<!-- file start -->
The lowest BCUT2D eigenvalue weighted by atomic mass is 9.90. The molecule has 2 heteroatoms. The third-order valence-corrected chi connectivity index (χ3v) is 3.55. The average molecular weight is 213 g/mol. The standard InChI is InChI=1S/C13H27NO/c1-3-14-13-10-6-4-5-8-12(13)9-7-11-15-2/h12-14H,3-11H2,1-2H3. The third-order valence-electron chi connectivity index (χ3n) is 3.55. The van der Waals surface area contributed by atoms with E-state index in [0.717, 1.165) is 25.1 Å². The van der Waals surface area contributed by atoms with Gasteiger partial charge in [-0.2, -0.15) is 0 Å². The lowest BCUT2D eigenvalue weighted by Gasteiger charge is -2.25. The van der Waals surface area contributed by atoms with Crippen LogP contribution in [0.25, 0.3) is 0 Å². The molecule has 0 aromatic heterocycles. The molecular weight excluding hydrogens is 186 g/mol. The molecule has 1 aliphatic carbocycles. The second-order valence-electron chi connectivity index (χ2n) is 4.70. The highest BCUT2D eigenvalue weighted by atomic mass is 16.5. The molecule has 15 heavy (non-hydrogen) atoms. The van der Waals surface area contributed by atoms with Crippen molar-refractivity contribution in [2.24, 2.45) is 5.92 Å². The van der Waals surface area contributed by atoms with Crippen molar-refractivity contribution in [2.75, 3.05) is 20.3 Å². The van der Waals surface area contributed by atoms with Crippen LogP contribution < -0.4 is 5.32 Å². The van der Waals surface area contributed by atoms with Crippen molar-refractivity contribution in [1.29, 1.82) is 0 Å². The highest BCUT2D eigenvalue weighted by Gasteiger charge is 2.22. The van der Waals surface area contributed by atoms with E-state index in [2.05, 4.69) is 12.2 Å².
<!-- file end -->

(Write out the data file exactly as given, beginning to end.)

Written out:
The lowest BCUT2D eigenvalue weighted by atomic mass is 9.90. The molecule has 2 heteroatoms. The third-order valence-corrected chi connectivity index (χ3v) is 3.55. The average molecular weight is 213 g/mol. The standard InChI is InChI=1S/C13H27NO/c1-3-14-13-10-6-4-5-8-12(13)9-7-11-15-2/h12-14H,3-11H2,1-2H3. The third-order valence-electron chi connectivity index (χ3n) is 3.55. The van der Waals surface area contributed by atoms with E-state index in [0.717, 1.165) is 25.1 Å². The van der Waals surface area contributed by atoms with Gasteiger partial charge in [-0.2, -0.15) is 0 Å². The lowest BCUT2D eigenvalue weighted by Gasteiger charge is -2.25. The van der Waals surface area contributed by atoms with Crippen LogP contribution in [0.25, 0.3) is 0 Å². The molecule has 0 aromatic heterocycles. The molecular weight excluding hydrogens is 186 g/mol. The molecule has 1 aliphatic carbocycles. The second-order valence-electron chi connectivity index (χ2n) is 4.70. The highest BCUT2D eigenvalue weighted by atomic mass is 16.5. The molecule has 15 heavy (non-hydrogen) atoms. The van der Waals surface area contributed by atoms with Crippen molar-refractivity contribution in [2.24, 2.45) is 5.92 Å². The van der Waals surface area contributed by atoms with Crippen molar-refractivity contribution in [2.75, 3.05) is 20.3 Å². The van der Waals surface area contributed by atoms with Crippen LogP contribution < -0.4 is 5.32 Å². The van der Waals surface area contributed by atoms with Crippen molar-refractivity contribution in [1.29, 1.82) is 0 Å². The highest BCUT2D eigenvalue weighted by Gasteiger charge is 2.22. The van der Waals surface area contributed by atoms with E-state index in [2.05, 4.69) is 12.2 Å².